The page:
The way we speak

My mother is from a small Scottish town called Wishaw, a little south of Glasgow. She moved to England as a young woman when she married my father in 1968, almost half a century ago. You only need to hear her utter a word or two to pick up the Scottish heritage coming through on each word she speaks, even after all these years of living in a foreign country!

I spent the first years of my life living in the Midlands speaking with a distinctive Scottish accent. It wasn’t until I went to preschool and started mixing with other children that my vowels slowly morphed into the ones in local use.  I became an English girl with an English accent, blending in with my peers without making any conscious effort to do so, it just happened. Children can do that, their accents are not set in stone, remaining changeable depending on what they hear around them. The older you get the less likely you are to lose your accent when you move to a different region.

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Nick and I met each other in Leeds over 20 years ago, and although neither Nick nor I grew up in this wonderful northern city, we love it here and it is definitely where we feel at home. Our children are all Yorkshire born and bred and have grown up in a city environment rubbing shoulders with kids from many different backgrounds and cultures. At their primary school their peers and indeed many of the staff had solid Leeds accents and unsurprisingly when Leila joined the school we found that she started “to sound reet(right) Leeds”  from day one. In fact, when she was younger her accent was sometimes so strong that we had to translate what she said, in order for her grandparents to fully understand her when they visited.

When Edward started school we assumed that the same thing would happen, but it didn’t.

From the ages of 3 to 9 Edward watched at least one episode from the absolutely brilliant BBC Walking with Dinosaurs/Monsters and Beasts series, every single day. Sometimes he would binge on 4 episodes in one go, and he would have watched even more if we had let him. He loved these programmes which were beautifully narrarated by Kenneth Branagh, with his wonderfully well spoken, clear, posh and definitely not very Leeds accent!

Nick and I haven’t got strong regional accents, and most people would find it difficult to place us as being from Bristol and Birmingham where we respectively spent our formative years. Nick very honestly told me that he wouldn’t have married me if I had retained my childhood Brummie accent. I obviously accused him of accent snobbery and I do apologise if his views have offended any readers from Birmingham or the surrounding areas.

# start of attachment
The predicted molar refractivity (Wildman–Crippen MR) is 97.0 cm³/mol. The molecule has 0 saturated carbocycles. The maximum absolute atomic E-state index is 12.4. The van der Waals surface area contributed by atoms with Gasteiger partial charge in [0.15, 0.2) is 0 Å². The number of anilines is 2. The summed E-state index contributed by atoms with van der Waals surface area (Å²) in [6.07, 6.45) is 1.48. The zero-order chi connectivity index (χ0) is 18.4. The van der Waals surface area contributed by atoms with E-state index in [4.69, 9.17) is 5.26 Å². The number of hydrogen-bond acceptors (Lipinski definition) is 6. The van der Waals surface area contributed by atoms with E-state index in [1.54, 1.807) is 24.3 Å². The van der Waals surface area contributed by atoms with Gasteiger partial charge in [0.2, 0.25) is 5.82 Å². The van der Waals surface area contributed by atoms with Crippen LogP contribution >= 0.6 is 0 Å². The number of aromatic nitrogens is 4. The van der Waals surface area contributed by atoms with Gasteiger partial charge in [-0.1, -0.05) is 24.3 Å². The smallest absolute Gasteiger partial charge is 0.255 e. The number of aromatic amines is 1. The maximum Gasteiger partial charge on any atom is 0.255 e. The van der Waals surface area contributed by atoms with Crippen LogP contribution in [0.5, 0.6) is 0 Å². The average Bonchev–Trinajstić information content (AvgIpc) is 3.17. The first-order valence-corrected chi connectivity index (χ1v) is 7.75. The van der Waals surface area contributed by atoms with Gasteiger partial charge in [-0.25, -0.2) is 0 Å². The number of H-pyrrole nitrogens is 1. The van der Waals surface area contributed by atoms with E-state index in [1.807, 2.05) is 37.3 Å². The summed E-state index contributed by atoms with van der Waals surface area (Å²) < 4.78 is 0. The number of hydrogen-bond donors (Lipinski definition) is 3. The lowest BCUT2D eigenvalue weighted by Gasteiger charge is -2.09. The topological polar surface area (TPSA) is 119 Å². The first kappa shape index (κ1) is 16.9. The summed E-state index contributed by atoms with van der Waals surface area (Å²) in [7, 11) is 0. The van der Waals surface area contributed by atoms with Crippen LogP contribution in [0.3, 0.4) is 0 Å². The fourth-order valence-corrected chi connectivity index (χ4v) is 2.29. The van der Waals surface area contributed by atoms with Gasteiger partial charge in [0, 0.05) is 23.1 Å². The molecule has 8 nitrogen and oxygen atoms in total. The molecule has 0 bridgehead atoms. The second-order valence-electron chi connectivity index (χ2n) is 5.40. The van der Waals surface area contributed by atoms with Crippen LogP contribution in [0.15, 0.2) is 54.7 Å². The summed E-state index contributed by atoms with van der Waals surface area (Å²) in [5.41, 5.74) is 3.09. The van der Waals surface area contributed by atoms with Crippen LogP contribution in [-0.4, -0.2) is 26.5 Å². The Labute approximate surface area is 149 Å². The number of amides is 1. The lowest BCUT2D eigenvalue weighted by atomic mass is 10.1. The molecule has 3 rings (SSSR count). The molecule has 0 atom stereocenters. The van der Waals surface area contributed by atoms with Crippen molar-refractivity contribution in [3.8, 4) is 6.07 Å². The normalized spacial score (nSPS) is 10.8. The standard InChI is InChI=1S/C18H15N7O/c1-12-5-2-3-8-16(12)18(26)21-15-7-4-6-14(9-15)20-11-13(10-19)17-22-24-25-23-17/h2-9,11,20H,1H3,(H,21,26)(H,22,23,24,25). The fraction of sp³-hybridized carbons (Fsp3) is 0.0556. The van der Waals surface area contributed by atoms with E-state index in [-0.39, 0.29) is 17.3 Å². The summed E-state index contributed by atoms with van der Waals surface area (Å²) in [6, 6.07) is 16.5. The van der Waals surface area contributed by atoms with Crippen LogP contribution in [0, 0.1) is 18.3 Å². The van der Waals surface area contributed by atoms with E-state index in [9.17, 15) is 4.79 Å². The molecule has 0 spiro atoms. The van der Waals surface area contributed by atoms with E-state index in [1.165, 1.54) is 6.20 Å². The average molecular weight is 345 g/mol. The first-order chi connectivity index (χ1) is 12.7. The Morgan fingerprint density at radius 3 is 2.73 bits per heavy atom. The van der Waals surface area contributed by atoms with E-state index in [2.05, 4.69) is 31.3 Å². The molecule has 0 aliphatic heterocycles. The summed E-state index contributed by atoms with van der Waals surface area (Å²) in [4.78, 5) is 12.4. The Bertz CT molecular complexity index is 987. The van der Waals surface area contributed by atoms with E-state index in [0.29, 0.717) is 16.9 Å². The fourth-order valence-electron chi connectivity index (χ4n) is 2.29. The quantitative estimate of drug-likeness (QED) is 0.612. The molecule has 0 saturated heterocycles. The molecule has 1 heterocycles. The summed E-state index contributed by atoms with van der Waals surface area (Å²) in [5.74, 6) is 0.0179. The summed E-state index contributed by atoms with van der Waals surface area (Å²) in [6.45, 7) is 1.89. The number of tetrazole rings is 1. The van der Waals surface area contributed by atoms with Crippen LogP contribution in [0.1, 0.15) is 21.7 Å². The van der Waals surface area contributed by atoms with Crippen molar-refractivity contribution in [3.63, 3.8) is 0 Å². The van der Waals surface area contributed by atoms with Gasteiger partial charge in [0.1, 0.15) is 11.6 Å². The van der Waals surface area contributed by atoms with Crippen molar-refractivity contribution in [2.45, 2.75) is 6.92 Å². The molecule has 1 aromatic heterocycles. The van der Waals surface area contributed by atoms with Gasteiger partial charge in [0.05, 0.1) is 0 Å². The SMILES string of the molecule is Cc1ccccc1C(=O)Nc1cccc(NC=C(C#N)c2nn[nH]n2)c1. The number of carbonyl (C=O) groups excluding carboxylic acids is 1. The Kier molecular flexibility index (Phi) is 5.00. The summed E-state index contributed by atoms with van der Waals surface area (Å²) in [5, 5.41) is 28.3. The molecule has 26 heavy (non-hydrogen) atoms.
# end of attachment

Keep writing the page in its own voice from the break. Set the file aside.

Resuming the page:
For a lot of his formative early years Edward was exposed to the fairly neutral accents of his parents and the lovely rich tones of Kenneth Branagh.

An old neighbour of ours, on meeting Edward for the first time, laughed and said, “He sounds like a mini prime minister, you’ve got a posh one there”. He was right, despite going to school and mixing with other children who spoke like children from Leeds speak, Edward spoke like a boy version of Mr Branagh.

I poured over Tony’s Attwood’s book “Aspergers Syndrome – a guide for parents and professionals” when I was wonderiing whether or not Edward might be on the autistic spectrum and I was amazed to read that it is common for autistic children to fail to pick up local regional accents from school peers, tending instead to stick with the accent of the family home. I guess for many families the home accent will match the local accent, but in our case it didn’t and so this seemingly small mis-match became yet another small piece of the jigsaw puzzle that pointed us in the direction of getting Edward assessed.

So why don’t autistic kids pick up local accents? Could it be that autistic kids don’t notice subtle changes in vowel sounds as easily as their neurotypical peers? Could it be that mirroring what others around them are doing is difficult or not viewed as important? I don’t know the answer, but one thing for sure is that my son does not naturally conform to social expectations.

The underlying reasons that mean he doesn’t speak like some of his Leeds born peers are probably the same reasons that he doesn’t conform with social norms just for the sake of it,

He thinks outside the box and that’s one of the things I love about him and I wouldn’t change my rather well spoken son for the world.

 

 

 

 

 

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One thought on “The way we speak

  1. 🙂 very interesting

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